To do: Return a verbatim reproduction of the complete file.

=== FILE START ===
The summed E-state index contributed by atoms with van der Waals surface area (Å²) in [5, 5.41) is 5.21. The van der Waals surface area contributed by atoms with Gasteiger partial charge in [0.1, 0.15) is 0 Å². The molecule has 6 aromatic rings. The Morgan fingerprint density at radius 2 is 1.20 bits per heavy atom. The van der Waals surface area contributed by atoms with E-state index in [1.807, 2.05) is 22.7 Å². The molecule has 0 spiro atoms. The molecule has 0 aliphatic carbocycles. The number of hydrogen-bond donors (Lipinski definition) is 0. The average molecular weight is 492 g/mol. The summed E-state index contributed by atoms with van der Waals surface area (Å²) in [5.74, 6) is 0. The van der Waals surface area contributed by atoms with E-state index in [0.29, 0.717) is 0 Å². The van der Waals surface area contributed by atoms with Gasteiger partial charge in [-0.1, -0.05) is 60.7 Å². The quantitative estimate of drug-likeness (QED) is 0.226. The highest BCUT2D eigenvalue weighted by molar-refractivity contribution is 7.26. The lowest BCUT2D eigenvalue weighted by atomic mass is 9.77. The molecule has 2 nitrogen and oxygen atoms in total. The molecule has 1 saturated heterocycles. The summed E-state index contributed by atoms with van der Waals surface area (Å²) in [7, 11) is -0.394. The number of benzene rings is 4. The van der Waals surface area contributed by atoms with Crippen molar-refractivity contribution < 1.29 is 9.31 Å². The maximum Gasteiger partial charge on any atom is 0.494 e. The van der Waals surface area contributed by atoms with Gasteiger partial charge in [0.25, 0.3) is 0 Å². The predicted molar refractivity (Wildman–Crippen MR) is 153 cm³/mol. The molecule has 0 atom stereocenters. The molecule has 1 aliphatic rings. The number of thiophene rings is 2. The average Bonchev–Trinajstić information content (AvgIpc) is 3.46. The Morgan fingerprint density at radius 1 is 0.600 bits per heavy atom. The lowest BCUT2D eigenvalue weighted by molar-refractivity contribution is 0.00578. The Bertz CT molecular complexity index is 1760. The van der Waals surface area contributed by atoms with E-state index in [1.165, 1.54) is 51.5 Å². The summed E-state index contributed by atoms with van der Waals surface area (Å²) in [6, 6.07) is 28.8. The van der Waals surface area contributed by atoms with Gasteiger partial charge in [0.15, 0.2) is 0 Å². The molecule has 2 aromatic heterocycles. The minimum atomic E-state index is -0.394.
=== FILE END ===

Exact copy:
The summed E-state index contributed by atoms with van der Waals surface area (Å²) in [5, 5.41) is 5.21. The van der Waals surface area contributed by atoms with Gasteiger partial charge in [0.1, 0.15) is 0 Å². The molecule has 6 aromatic rings. The Morgan fingerprint density at radius 2 is 1.20 bits per heavy atom. The van der Waals surface area contributed by atoms with E-state index in [1.807, 2.05) is 22.7 Å². The molecule has 0 spiro atoms. The molecule has 0 aliphatic carbocycles. The number of hydrogen-bond donors (Lipinski definition) is 0. The average molecular weight is 492 g/mol. The summed E-state index contributed by atoms with van der Waals surface area (Å²) in [5.74, 6) is 0. The van der Waals surface area contributed by atoms with E-state index in [0.29, 0.717) is 0 Å². The van der Waals surface area contributed by atoms with Gasteiger partial charge in [-0.1, -0.05) is 60.7 Å². The quantitative estimate of drug-likeness (QED) is 0.226. The highest BCUT2D eigenvalue weighted by molar-refractivity contribution is 7.26. The lowest BCUT2D eigenvalue weighted by atomic mass is 9.77. The molecule has 2 nitrogen and oxygen atoms in total. The molecule has 1 saturated heterocycles. The summed E-state index contributed by atoms with van der Waals surface area (Å²) in [7, 11) is -0.394. The number of benzene rings is 4. The van der Waals surface area contributed by atoms with Crippen molar-refractivity contribution < 1.29 is 9.31 Å². The maximum Gasteiger partial charge on any atom is 0.494 e. The van der Waals surface area contributed by atoms with Gasteiger partial charge in [0.25, 0.3) is 0 Å². The predicted molar refractivity (Wildman–Crippen MR) is 153 cm³/mol. The molecule has 0 atom stereocenters. The molecule has 1 aliphatic rings. The number of thiophene rings is 2. The average Bonchev–Trinajstić information content (AvgIpc) is 3.46. The Morgan fingerprint density at radius 1 is 0.600 bits per heavy atom. The lowest BCUT2D eigenvalue weighted by molar-refractivity contribution is 0.00578. The Bertz CT molecular complexity index is 1760. The van der Waals surface area contributed by atoms with E-state index in [1.165, 1.54) is 51.5 Å². The summed E-state index contributed by atoms with van der Waals surface area (Å²) in [6, 6.07) is 28.8. The van der Waals surface area contributed by atoms with Gasteiger partial charge in [0.15, 0.2) is 0 Å². The molecule has 2 aromatic heterocycles. The minimum atomic E-state index is -0.394.